They describe how sensory information is transmitted between the brain hemispheres

The brain has a very special way of processing information from the sense of touch. Stimuli perceived on the left side of the body are processed in the right hemisphere of the brain and vice versa. This is a well-known problem, but how the two hemispheres share this information has not been described in detail.

Researchers from the laboratory directed by Ramon Reig At the Institute of Neurosciences (IN), a joint center of the CSIC and the Miguel Hernández University of Elche, have carried out work that has confirmed through physiological studies that a double representation between hemispheres allows interruptions between both sides of the body.

The study, published in the journal Scientific advancesdeals with a hypothesis known as Midline fusion theory (Fusion theory or midline unification). This theory, postulated in 1989 based on anatomical observations, found that the areas of the brain that encode sensory information near the midline of the body sent large numbers of connections that crossed to the other hemisphere.

So far the presence of these Axonsbut in researchers have demonstrated in mice the functional properties of those axons that cross and synapse with the other hemisphere. In particular, these connect tactile information from the midlines and produce an identical representation or activation of the information on both sides, allowing sensory information to be processed continuously.

They used the mouse whisker system because they are excellent tactile receptors that allow very precise stimulation of both the lateral and midline areas of the brain.

To conduct this study, the authors used the system of mouse clips, whiskers, Since these rigid hairs are excellent tactile receptors that allow it to stimulate both lateral areas and the midline areas with great precision. In addition, it is possible to observe in detail which part of the hemisphere responds to the stimulus.

The team verified that when a particular whisker on the mouse’s snout is stimulated near the midline (in the middle), the opposite hemisphere responds exactly the same. This explains how the brain can create this tactile spatial continuity between both sides of the body.

Thanks to the neuron recording technique used (In vivo patch clamp), also confirmed that when the tactile response occurs, in the opposite hemisphere (ipsilateral to the tactile stimulation) by the Neurons That crosses the corpus callosum, not only receiving the response that causes the neurons to be activated, but a few milliseconds later it also receives the inhibition needed to control the response.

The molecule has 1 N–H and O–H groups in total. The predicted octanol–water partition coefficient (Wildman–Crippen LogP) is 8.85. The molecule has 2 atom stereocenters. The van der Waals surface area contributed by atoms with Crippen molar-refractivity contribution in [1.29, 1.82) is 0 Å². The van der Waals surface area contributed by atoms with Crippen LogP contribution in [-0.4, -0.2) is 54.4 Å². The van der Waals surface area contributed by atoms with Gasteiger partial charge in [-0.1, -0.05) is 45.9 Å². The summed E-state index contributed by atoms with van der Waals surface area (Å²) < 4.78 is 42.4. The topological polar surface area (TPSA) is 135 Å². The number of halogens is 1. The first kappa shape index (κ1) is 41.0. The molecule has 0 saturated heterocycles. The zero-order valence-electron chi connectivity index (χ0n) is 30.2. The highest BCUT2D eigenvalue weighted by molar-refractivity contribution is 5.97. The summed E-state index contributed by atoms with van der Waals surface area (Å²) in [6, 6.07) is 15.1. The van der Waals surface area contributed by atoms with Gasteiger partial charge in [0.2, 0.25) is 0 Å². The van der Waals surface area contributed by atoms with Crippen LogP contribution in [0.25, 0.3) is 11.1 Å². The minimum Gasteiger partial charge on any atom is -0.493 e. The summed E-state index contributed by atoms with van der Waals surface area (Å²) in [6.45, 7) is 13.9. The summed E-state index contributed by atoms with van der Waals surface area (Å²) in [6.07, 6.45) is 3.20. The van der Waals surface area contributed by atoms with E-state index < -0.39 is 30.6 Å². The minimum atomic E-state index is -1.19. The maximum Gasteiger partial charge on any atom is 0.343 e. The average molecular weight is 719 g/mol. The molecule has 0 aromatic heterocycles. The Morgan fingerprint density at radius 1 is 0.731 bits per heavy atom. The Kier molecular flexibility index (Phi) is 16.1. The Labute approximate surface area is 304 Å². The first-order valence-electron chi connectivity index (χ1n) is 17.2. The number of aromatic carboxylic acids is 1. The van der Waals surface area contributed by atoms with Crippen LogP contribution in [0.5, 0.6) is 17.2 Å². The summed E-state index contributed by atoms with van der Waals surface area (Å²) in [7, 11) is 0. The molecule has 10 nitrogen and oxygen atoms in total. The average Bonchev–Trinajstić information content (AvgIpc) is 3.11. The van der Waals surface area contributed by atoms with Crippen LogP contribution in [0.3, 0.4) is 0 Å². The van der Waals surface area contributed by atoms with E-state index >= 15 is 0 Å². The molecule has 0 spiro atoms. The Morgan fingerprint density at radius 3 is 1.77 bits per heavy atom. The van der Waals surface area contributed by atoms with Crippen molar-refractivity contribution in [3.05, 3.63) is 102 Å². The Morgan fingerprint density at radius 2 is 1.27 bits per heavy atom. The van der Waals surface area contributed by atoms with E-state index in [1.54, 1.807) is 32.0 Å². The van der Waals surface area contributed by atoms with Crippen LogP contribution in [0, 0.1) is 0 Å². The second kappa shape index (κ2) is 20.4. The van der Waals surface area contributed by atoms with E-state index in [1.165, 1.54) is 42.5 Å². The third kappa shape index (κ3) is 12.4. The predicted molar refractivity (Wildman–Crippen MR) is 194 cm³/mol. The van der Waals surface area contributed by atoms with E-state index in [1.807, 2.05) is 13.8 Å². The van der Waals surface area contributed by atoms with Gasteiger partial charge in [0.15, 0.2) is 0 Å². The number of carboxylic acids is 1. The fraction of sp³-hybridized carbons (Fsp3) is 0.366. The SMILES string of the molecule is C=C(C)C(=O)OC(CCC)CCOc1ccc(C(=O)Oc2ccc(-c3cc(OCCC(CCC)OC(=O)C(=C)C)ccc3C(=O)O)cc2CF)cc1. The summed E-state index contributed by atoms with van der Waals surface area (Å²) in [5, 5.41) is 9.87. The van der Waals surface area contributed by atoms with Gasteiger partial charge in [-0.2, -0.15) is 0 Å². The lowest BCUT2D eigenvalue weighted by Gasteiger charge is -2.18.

The correct excitation-inhibition balance of neurons is essential for the normal development of brain activity A prolonged state of excitement would trigger an epileptic brain.

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sensory center

In this work, the first author of which is Roberto Montanarihave managed to accurately describe the complete circuit that communicates to both hemispheres of the brain: the information perceived in response to a sensory stimulus Row A (Rowa). Therefore, they represent a sensory center for interhemispheric communication.

In addition, they have confirmed that the information is transmitted via a specific track. The cerebral cortex, which encodes the mouse’s tactile information, is divided into rows and columns, each containing groups of neurons called “barrels.”

The work shows that communication between the hemispheres takes place in row A: “It is what is called heterotopic projection. For example, the barrels of row E hardly project to the row E of the other hemisphere, but do so through row A,” explains the director of the laboratory of sensory-motor processing in subcortical areas of the in Ramón Reig, and he adds that he adds, This is very interesting because the midline whisker receptors are located exactly in row A.

The experiments used a common anesthetic (lidocaine) to block all information coming from one side of the mouse’s snout to see what happened when the animal could only process sensory information from one side. Once again, they checked that the information passes through line A and connects both hemispheres.

The dorsolateral striatum not only receives tactile information but processes bilateral tactile information from both hemispheres.

To validate these results, the team recreated what they had done at the sensory level in mice using optogenetic techniques. The experiment consisted of Stimulate the cerebral cortex directly with light to observe the response of the neurons in rows A, and indeed they observed that the response coincided and produced the same phenomenon.

Coordinated and precise response

In this study, the authors found that the dorsolateral striatum not only receives tactile information but also processes tactile information from both hemispheres bilaterally.

The lab led by Reig studies the striatum to understand how the neurons in this brain region integrate sensory and motor information to create a coordinated and precise response. Problems in the functioning of this nucleus are linked to motor disorders such as Parkinson’s disease. This new research also details the route that bilateral tactile information follows before reaching the striatum.

This work was possible thanks to funding from the Ministry of Innovation, Science and Universities, the CSIC Severo Ochoa Excellence program of the Institute of Neuroscience, La Caixa and the ACIF program of the Generalitat Valenciana.


Montanari, R et al. “Callosal inputs generate side-invariant receptive fields in barrel cortex.” Scientific advancesinst (2023).

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